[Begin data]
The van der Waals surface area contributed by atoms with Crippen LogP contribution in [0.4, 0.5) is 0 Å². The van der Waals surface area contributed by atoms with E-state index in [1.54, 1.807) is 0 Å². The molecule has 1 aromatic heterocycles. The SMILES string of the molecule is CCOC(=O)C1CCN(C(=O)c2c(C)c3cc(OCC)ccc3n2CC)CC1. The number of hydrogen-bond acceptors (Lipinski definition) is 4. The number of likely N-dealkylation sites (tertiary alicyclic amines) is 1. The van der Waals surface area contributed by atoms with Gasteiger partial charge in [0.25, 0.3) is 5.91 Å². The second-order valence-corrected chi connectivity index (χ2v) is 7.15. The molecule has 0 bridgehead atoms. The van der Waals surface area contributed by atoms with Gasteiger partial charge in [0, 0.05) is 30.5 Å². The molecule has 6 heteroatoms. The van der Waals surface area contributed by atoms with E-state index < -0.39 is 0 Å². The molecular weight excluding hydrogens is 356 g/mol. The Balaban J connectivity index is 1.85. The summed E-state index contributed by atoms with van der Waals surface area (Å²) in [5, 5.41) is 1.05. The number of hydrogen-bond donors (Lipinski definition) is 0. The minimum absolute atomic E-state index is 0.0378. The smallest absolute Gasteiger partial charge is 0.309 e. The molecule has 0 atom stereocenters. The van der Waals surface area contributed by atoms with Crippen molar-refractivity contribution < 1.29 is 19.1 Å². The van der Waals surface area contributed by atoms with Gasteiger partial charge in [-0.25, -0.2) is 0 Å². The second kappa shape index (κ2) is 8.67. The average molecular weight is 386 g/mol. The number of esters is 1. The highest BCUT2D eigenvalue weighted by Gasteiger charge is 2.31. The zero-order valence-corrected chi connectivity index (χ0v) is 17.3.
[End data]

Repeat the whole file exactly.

The van der Waals surface area contributed by atoms with Crippen LogP contribution in [0.4, 0.5) is 0 Å². The van der Waals surface area contributed by atoms with E-state index in [1.54, 1.807) is 0 Å². The molecule has 1 aromatic heterocycles. The SMILES string of the molecule is CCOC(=O)C1CCN(C(=O)c2c(C)c3cc(OCC)ccc3n2CC)CC1. The number of hydrogen-bond acceptors (Lipinski definition) is 4. The number of likely N-dealkylation sites (tertiary alicyclic amines) is 1. The van der Waals surface area contributed by atoms with Gasteiger partial charge in [0.25, 0.3) is 5.91 Å². The second-order valence-corrected chi connectivity index (χ2v) is 7.15. The molecule has 0 bridgehead atoms. The van der Waals surface area contributed by atoms with Gasteiger partial charge in [0, 0.05) is 30.5 Å². The molecule has 6 heteroatoms. The van der Waals surface area contributed by atoms with E-state index < -0.39 is 0 Å². The molecular weight excluding hydrogens is 356 g/mol. The Balaban J connectivity index is 1.85. The summed E-state index contributed by atoms with van der Waals surface area (Å²) in [5, 5.41) is 1.05. The number of hydrogen-bond donors (Lipinski definition) is 0. The minimum absolute atomic E-state index is 0.0378. The smallest absolute Gasteiger partial charge is 0.309 e. The molecule has 0 atom stereocenters. The van der Waals surface area contributed by atoms with Crippen molar-refractivity contribution < 1.29 is 19.1 Å². The van der Waals surface area contributed by atoms with Gasteiger partial charge in [-0.25, -0.2) is 0 Å². The second kappa shape index (κ2) is 8.67. The average molecular weight is 386 g/mol. The number of esters is 1. The highest BCUT2D eigenvalue weighted by Gasteiger charge is 2.31. The zero-order valence-corrected chi connectivity index (χ0v) is 17.3.